Still, if you shoot wildlife…especially active birds…in anything but full sunlight, you sometimes find yourself making the hard choice between higher ISOs and slower shutter speeds. Nothing will destroy image detail quicker than camera or subject motion, so you pretty much have to keep the shutter speed up, and let the ISO got where it needs to.  I do not like to shoot birds and wildlife at anything under 1/500th of a second, even with today’s excellent optical image stabilization. Even if the camera does not move, the critter is likely too. 🙁

On my latest photo trip to Cape May, New Jersey, for the Autumn Bird Festival, the days ranged from rain and overcast to full sun. If I wanted to shoot birds it was necessary to let the camera do its ISO thing, using the full range available to me. The first two days I still had not figured out how to set the camera so that it was not limited to ISO 1600 in Auto ISO, so that limited me even more. I did eventually figure out how to let the IsO ride all the way up to 3200.

Reflecting on the results, and my efforts around home over the past weeks and since returning from Cape May, I have come to a pretty startling conclusion. At least with the superzoom I am using (Sony HX400V), the high ISO results were not all that bad…in fact…they were very good…especially when you consider that I could not have gotten the images any other way. When choosing between some kind of pretty good okay image and no image at all…well, that is an easy choice for me. 🙂

The first thing I learned is that there is a lot of detail in underexposed images. While the camera was limiting me to ISO 1600, many of my bird and wildlife shots were seriously underexposed…by several stops. Yet, when taken into Lighroom, I was able to bring them up to quite acceptable levels and produce images that were satisfying, if not spectacular…and you might even consider them spectacular if you take into account the conditions they were taken under.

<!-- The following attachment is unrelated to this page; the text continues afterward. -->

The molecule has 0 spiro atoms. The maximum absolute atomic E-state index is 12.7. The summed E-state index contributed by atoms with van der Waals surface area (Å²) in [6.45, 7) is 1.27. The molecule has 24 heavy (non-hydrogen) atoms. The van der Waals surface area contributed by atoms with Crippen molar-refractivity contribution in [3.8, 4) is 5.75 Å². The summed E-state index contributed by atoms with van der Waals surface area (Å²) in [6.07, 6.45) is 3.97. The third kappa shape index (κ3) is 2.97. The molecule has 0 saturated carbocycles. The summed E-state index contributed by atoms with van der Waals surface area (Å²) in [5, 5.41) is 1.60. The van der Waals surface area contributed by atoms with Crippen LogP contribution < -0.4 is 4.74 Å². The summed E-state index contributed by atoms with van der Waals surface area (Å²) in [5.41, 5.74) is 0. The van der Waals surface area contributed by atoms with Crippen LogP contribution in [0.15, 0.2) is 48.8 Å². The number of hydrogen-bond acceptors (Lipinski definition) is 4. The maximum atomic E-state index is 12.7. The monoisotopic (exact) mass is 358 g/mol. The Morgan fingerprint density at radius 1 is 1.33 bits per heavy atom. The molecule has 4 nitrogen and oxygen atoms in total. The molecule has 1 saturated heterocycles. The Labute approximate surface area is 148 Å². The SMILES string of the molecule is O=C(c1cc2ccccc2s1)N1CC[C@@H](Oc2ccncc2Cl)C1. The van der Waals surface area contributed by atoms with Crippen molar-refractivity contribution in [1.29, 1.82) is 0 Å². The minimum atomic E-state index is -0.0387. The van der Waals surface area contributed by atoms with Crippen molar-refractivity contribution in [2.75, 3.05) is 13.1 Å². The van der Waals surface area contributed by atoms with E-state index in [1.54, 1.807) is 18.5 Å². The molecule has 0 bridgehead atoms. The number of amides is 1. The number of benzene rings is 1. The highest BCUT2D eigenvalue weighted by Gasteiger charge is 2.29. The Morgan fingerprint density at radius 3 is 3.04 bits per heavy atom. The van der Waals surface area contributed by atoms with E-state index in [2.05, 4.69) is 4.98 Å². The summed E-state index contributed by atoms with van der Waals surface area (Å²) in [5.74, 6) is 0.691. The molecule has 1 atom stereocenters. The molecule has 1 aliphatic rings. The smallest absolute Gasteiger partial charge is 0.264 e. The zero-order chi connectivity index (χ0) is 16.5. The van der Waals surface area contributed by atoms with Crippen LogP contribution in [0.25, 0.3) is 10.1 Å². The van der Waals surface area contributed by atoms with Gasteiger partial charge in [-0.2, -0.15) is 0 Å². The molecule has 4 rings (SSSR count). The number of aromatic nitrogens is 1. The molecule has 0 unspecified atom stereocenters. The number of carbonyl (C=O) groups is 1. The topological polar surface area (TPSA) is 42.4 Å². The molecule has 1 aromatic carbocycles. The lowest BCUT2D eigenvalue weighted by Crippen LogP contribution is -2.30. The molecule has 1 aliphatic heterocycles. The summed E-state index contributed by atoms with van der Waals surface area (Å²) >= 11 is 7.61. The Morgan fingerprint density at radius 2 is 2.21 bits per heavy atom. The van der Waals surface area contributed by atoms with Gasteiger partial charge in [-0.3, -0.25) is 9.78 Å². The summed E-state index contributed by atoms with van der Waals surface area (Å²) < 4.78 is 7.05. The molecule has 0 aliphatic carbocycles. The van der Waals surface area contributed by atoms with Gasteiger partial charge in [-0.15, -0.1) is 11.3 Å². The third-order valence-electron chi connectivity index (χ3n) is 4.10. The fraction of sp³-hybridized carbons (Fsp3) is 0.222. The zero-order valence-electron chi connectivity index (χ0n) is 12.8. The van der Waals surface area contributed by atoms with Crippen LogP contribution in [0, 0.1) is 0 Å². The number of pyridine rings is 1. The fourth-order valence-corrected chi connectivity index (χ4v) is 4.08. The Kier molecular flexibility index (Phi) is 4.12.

Consider this Red Squirrel from Laudholm Farm…taken before I left for Cape May. It was so dark in the under the apple trees and in the brush that I pushed the shutter speed all the way down to 1/160th at ISO 1600, stretching both the Image Stabilization of the camera, and the good will of the squirrel to the max…and the image was still several stops underexposed.

underexposed at 1/160th @ ISO 1600, processed in Lightroom
underexposed at 1/160th @ ISO 1600, processed in Lightroom

As you see, while not a great image, it is hard to tell the processed result was ever that underexposed. Color is pretty good. Detail is satisfying. Both noise and digital artifacts are visible in the finished result, but only if you view the image at full resolution. At normal screen sizes it looks pretty good okay! And…of course…I could not have done any better with any camera I could have been carrying…a full frame DSLR would have wanted even more light…pushing the ISO higher and the shutter speed lower…and no lens I could have hand-held…no…no lens I could have used even on a tripod…would have equaled the 1200mm reach of the Sony HX400V. I would have had to crop heavily to achieve this image scale. Given that, I am convinced that this image is better than I would have gotten with any other camera. You want more proof…

Deer at 1600 ISO. Well underexposed and brought up in Lightroom.
Deer at 1600 ISO. Well underexposed and brought up in Lightroom.



Common Yellow-throat, again underexposed at ISO 1600.
Common Yellow-throat, again underexposed at ISO 1600.

Again, not great shots, but satisfying, considering any reasonable alternative. 🙂

When I did figure out how to set Auto ISO for the full 3200 range on the HX400V, I was even more surprised by the results! The images, of course, required much less lightening in post-process, and maintained good color saturation, satisfying detail, and very few visible artifacts in the backgrounds (a problem area for any high ISO shot). And this is straight from the camera, with only my standard one click preset Lightroom processing. I did not, at first, even apply any extra noise reduction in Lightroom…though I did find that some slight Luminance NR, with detail emphasis, did produce an even more satisfying result.